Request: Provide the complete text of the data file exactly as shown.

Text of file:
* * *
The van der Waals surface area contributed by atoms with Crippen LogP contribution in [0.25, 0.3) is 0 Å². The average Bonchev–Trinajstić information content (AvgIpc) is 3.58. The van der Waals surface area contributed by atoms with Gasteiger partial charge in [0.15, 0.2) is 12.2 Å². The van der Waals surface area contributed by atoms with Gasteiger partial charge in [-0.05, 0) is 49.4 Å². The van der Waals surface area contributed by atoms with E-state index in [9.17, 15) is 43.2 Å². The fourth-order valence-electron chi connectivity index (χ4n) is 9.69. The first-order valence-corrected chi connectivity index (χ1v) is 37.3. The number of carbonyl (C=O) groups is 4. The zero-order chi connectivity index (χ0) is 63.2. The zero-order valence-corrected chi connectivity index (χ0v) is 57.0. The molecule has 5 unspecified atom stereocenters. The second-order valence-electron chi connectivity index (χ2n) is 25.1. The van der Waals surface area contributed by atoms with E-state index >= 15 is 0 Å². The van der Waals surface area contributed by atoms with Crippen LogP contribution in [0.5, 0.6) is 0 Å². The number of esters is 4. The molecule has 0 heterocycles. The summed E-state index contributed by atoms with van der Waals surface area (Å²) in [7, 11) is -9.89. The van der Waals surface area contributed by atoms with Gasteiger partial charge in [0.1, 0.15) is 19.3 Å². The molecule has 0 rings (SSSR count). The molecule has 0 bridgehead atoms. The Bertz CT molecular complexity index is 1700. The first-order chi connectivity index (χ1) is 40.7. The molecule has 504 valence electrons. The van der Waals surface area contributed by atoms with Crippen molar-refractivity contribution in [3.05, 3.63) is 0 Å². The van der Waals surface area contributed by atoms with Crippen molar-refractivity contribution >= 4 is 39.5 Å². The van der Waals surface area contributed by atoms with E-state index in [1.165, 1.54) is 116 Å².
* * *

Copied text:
The van der Waals surface area contributed by atoms with Crippen LogP contribution in [0.25, 0.3) is 0 Å². The average Bonchev–Trinajstić information content (AvgIpc) is 3.58. The van der Waals surface area contributed by atoms with Gasteiger partial charge in [0.15, 0.2) is 12.2 Å². The van der Waals surface area contributed by atoms with Gasteiger partial charge in [-0.05, 0) is 49.4 Å². The van der Waals surface area contributed by atoms with E-state index in [9.17, 15) is 43.2 Å². The fourth-order valence-electron chi connectivity index (χ4n) is 9.69. The first-order valence-corrected chi connectivity index (χ1v) is 37.3. The number of carbonyl (C=O) groups is 4. The zero-order chi connectivity index (χ0) is 63.2. The zero-order valence-corrected chi connectivity index (χ0v) is 57.0. The molecule has 5 unspecified atom stereocenters. The second-order valence-electron chi connectivity index (χ2n) is 25.1. The van der Waals surface area contributed by atoms with E-state index >= 15 is 0 Å². The van der Waals surface area contributed by atoms with Crippen LogP contribution in [0.5, 0.6) is 0 Å². The number of esters is 4. The molecule has 0 heterocycles. The summed E-state index contributed by atoms with van der Waals surface area (Å²) in [7, 11) is -9.89. The van der Waals surface area contributed by atoms with Gasteiger partial charge in [0.1, 0.15) is 19.3 Å². The molecule has 0 rings (SSSR count). The molecule has 0 bridgehead atoms. The Bertz CT molecular complexity index is 1700. The first-order chi connectivity index (χ1) is 40.7. The molecule has 504 valence electrons. The van der Waals surface area contributed by atoms with Crippen molar-refractivity contribution in [3.05, 3.63) is 0 Å². The van der Waals surface area contributed by atoms with Crippen molar-refractivity contribution >= 4 is 39.5 Å². The van der Waals surface area contributed by atoms with E-state index in [1.165, 1.54) is 116 Å².